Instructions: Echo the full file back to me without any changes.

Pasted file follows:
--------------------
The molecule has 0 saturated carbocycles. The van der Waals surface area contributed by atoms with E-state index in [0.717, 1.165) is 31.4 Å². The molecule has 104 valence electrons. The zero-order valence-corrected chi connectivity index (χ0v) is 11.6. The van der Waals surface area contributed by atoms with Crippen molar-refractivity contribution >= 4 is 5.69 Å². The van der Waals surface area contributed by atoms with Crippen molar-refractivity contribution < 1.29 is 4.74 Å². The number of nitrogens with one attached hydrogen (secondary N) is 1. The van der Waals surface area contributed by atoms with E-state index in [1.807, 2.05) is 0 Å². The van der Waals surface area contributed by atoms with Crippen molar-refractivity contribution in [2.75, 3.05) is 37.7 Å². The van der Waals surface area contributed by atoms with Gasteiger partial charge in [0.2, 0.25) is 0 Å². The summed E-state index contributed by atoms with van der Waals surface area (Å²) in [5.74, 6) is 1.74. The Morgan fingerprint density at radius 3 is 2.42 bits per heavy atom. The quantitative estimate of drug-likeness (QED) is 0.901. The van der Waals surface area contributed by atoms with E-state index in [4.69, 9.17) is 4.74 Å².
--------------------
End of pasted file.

The molecule has 0 saturated carbocycles. The van der Waals surface area contributed by atoms with E-state index in [0.717, 1.165) is 31.4 Å². The molecule has 104 valence electrons. The zero-order valence-corrected chi connectivity index (χ0v) is 11.6. The van der Waals surface area contributed by atoms with Crippen molar-refractivity contribution >= 4 is 5.69 Å². The van der Waals surface area contributed by atoms with Crippen molar-refractivity contribution < 1.29 is 4.74 Å². The number of nitrogens with one attached hydrogen (secondary N) is 1. The van der Waals surface area contributed by atoms with E-state index in [1.807, 2.05) is 0 Å². The van der Waals surface area contributed by atoms with Crippen molar-refractivity contribution in [2.75, 3.05) is 37.7 Å². The van der Waals surface area contributed by atoms with Gasteiger partial charge in [0.2, 0.25) is 0 Å². The summed E-state index contributed by atoms with van der Waals surface area (Å²) in [5.74, 6) is 1.74. The Morgan fingerprint density at radius 3 is 2.42 bits per heavy atom. The quantitative estimate of drug-likeness (QED) is 0.901. The van der Waals surface area contributed by atoms with E-state index in [4.69, 9.17) is 4.74 Å².